The Roman Catholic Church's only Chinese cardinal, Archbishop Paul Yu Pin, died of a heart attack yesterday, reducing to 111 the number of princes of the church who will elect a successor to Pope Paul VI:

Yu Pin, 77, was the archbishop of Nanking but lived in Taiwan. He fell ill at the religious hospice where he was staying and died two hours later of a heart attack, church sources said.

The archbishop fainted Saturday at the funeral for Pope Paul.

John Joseph Cardinal Krol of Philadelphia, who arrived in Rome on the same plane as the Chinese prelate, said Yu Pin appeared weak even before his arrival for the conclave.

"He got up this morning and was dressing for the congress when he said, 'I don't feel very well," Krol said of Yu Pin. "He went to lie down on the bed and didn't get up."

Krol said a funeral Mass for Yu Pin would be held tomorrow is St. Peter's Basilica.

Of the other 129 surviving members of the College of Cardinals, 15 are over the age of 80 and thus too old to vote, and three have said they will be unable to come because of illness, including an American cardinal, John Wright.

Yu Pin was one of the survivors of a once-flourishing Catholic church in China that has been all but annihilated by the Communists. Thus, the world's most populous nation will be unrepresented in the election.

Yu Pin frequently accused the Peking government of religious persecution and the Communists put him on their list of "war criminals." He opposed extending Vatican recognition to the Chinese Bishops that had been named without the consent of the Holy See. Both Pope Paul and his predecessor, Pope John XXIII, reportedly favored such recognition.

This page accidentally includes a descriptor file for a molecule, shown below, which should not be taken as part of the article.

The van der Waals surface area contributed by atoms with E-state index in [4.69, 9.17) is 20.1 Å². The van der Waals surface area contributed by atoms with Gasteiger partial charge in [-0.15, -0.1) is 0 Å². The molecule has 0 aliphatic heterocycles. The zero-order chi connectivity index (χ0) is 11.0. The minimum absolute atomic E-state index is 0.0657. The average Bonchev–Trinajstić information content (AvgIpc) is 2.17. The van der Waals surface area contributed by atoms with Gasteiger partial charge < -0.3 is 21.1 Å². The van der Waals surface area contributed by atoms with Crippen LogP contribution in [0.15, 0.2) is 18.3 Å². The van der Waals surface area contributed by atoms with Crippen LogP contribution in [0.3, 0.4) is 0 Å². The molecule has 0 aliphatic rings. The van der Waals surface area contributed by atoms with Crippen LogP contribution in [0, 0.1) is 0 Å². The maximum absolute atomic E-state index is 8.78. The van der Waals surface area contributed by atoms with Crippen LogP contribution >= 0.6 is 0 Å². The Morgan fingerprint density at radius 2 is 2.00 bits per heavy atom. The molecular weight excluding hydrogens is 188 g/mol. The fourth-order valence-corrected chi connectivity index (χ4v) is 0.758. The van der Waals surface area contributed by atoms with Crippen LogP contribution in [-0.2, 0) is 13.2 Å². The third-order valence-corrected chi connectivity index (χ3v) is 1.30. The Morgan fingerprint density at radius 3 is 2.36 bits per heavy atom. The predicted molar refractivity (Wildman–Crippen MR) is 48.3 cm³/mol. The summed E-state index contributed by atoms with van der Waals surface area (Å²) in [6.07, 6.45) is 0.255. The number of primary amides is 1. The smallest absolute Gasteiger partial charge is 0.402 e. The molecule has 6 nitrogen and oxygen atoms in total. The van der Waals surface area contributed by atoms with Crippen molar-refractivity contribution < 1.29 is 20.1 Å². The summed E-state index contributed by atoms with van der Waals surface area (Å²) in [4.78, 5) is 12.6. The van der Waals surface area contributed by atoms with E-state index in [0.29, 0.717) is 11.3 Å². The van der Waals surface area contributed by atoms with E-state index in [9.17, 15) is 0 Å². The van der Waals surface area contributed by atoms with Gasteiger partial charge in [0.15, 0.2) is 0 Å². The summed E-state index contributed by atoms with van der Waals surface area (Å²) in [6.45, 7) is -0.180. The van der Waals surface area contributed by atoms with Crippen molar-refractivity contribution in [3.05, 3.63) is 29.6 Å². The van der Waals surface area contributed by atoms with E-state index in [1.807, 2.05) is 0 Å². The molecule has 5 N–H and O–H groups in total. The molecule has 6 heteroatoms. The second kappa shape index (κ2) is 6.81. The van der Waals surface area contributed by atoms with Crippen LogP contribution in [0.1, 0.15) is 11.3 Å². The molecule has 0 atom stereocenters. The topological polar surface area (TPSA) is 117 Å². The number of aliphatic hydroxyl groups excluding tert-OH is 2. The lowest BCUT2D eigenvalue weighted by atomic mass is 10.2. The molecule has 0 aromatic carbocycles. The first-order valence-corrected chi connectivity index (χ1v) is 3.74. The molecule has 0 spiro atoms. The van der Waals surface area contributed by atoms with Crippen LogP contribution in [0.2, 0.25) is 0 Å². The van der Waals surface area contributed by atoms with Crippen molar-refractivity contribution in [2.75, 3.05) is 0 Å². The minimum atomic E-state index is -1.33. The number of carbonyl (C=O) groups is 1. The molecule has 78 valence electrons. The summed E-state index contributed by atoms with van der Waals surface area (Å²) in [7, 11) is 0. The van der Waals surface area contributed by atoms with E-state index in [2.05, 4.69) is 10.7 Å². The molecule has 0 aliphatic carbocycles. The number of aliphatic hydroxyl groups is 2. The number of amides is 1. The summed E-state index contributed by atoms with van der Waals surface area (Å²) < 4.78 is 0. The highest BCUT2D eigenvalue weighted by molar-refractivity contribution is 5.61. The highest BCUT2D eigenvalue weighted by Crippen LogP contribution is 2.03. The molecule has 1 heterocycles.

The Chinese prelate fled he mainland in 1949 at the time of the Communist takeover. He first went to the United States, where he took an active part in the cultural affairs of Chinese students. In 1960, at the request of Pope John, he went to Taiwan, which has 300,000 Catholics, to revive the Catholic Fu Jen University there.

Observers had been expecting him to take a conservative position in next week's conclave of cardinals that will meet to elect a new pope.

The other cardinals, meanwhile held their seventh meeting in preparation for the conclave, which begins Aug. 25.

Official Vatican sources said the cardinals discussed how the conclave would be managed in accordance with Pope Paul's formal instructions issued in October, 1975. The sources gave no details but said the discussion lasted 45 minutes and that another meeting is scheduled for this morning.

The cardinals also heard a report on the latest developments in the Roman Catholic Church around the world.

Outside the formal meetings in the Apostolic Palace, the cardinals were also reportedly discussing privately among themselves the future of the church, its rols in the world and the kind of individual they are seeking to lead it.